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Pacific Northwest Tell us about hunting in the PNW here!

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Old 06-14-2011, 06:58 PM   #16
winklecl
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Re: PNW tips thread...

Well said Northstar!

We are truly blessed here to have such diversity in dive choice and let's face it; when you can see, anywhere you go is stunning!
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Old 06-14-2011, 07:06 PM   #17
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Re: PNW tips thread...

Well said Winkle and North Star! We had excellent conditions that day and although I was right next to him in quite shallow water I was surprised at how freaked the guy got. We had just gotten in at a protected bay with little to no swell. I was floating next to him in 6-8 feet of water. He got some kelp wrapped around him and although he could not sink (wetsuit) he spit his snorkel, took in a mouthful of water and completely spun out. I was able to quickly get him over to where he could stand up. Despite the fact that he was in good shape, said he had snorkeled a lot in warm water and claimed to be a good swimmer, he could not handle the kelp and the situation. It was a very good learning experience for me that it's not for everyone and one should introduce it very carefully to anyone even if they feel/act confident. I thought I was taking an experienced person out and I found out after that he had never been in cold water at all. This experience happened to me about five or six years ago right when I started spearfishing and freediving, and I related this story in the hopes it helps someone avoid the same mistake. Even though we were in calm shallow water, my excitement to introduce a friend to the sport could have resulted in a tragedy had we been separated and in deeper water. Safety is the number one emphasis and you both stated that very well! Also, never turning your back on the ocean is a great motto for exiting in surge and swell.
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Old 06-15-2011, 01:35 AM   #18
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Re: PNW tips thread...

point form think we all know these but why not, they may help:

- a thermos full of warm water poured into your wetsuit before the dive can extend your dive time. Your body heats the water between your suit and it.... give yourself a head start + it feels great and reduces that initial cold water shock.

- when the SH!T hits the fan PAUSE, THINK, ACT, always have a plan, when in good conditions and you have your limit PRACTICE your plan WITH A BUDDY

- the more stuff you carry the more stuff to get hooked up on, dive only with what you need.

- two words post a cold hard dive: wings and beer

- a thin neoprene sock under your booties keep the feet extra warm, same goes for a thick rash guard.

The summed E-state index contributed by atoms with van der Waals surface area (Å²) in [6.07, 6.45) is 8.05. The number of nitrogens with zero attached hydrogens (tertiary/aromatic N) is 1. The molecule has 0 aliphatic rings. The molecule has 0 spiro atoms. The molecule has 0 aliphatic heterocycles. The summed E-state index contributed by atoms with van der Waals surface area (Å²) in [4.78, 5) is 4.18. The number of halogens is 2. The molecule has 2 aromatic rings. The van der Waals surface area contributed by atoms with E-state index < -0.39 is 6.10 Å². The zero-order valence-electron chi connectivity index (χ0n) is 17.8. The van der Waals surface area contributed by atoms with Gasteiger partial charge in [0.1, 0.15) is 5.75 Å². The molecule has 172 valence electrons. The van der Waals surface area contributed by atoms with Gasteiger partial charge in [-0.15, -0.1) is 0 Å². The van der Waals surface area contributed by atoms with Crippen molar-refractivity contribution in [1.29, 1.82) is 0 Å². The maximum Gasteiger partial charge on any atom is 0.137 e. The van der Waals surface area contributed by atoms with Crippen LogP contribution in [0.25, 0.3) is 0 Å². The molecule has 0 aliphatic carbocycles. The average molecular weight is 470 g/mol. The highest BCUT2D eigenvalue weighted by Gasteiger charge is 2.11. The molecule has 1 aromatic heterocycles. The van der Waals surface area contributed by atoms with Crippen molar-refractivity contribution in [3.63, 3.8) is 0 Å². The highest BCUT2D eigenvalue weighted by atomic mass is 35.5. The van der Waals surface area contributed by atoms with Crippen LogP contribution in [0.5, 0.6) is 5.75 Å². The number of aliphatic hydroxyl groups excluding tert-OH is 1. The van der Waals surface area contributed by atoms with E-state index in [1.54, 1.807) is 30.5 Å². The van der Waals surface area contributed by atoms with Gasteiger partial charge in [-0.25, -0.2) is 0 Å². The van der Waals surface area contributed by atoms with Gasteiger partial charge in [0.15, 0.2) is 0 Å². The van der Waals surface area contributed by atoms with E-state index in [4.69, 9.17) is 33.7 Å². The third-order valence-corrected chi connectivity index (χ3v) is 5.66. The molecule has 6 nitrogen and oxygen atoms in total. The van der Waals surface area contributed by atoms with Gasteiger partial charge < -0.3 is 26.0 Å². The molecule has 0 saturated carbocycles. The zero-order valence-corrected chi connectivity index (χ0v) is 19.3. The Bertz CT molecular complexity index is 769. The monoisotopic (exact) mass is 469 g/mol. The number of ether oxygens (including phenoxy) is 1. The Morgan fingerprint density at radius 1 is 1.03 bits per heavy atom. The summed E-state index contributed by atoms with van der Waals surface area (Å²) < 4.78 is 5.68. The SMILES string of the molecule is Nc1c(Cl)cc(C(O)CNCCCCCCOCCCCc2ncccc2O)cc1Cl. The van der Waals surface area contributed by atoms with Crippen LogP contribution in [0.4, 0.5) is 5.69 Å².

- know your limits, dive your limits

- never buy fish, ever! you will dive more and acquire skill faster out of necessity...pride is a f#cker!

p.s. when writing on Spearboad keep alcohol consumption within the legal limit otherwise you say stupid shit, trust me I have nailed this in in the past.
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Old 06-15-2011, 07:36 PM   #19
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Re: PNW tips thread...

As someone new to spearing I think this is a great thread, it reminds us of the obvious, and points out some of the hard learned lessons.
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Old 06-16-2011, 12:29 AM   #20
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Re: PNW tips thread...

Simple obvious tip - warm water post dive. I fill up one or two gallon jugs of the hottest water my tap will put out, wrap them in a towel, put it in the ice chest and pour it down the suit after diving. You only need a gallon, but I've made many a friend with that second one when it is nasty out. Gets the core temp back up fast.
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Old 06-16-2011, 01:16 AM   #21
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Re: PNW tips thread...

Quote:
Simple obvious tip - warm water post dive. I fill up one or two gallon jugs of the hottest water my tap will put out, wrap them in a towel, put it in the ice chest and pour it down the suit after diving. You only need a gallon, but I've made many a friend with that second one when it is nasty out. Gets the core temp back up fast.
second that! my trick was a 3 gallon Gatorade "cooler" full of hot water.

the spout trickling hot water to bring up core temp = instant friend.

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Old 06-21-2011, 04:38 PM   #22
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Re: PNW tips thread...

Couple on crabs... I freedive for my crab and these are just some observations.
I often find dungies in areas with eelgrass. Often they will be hiding in the grass or if the tide is moving good they bury in the sand. It will like a small disturbed area of sand and sometime you can see the eyes or a general crabby shape. Got a few limits by just popping them out of the sand with my hand.
The females are fairly easy to identify without flipping them over. The shell shape will be much more rounded and after looking at a few you can often tell at a glance.
Generally I dive around a slack as they will be out and about.
Anyone else got some crab tips?
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Old 06-21-2011, 08:38 PM   #23
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Re: PNW tips thread...

Quote:
Originally Posted by Northwest Diver View Post
Couple on crabs... I freedive for my crab and these are just some observations.
I often find dungies in areas with eelgrass. Often they will be hiding in the grass or if the tide is moving good they bury in the sand. It will like a small disturbed area of sand and sometime you can see the eyes or a general crabby shape. Got a few limits by just popping them out of the sand with my hand.
The females are fairly easy to identify without flipping them over. The shell shape will be much more rounded and after looking at a few you can often tell at a glance.
Generally I dive around a slack as they will be out and about.
Anyone else got some crab tips?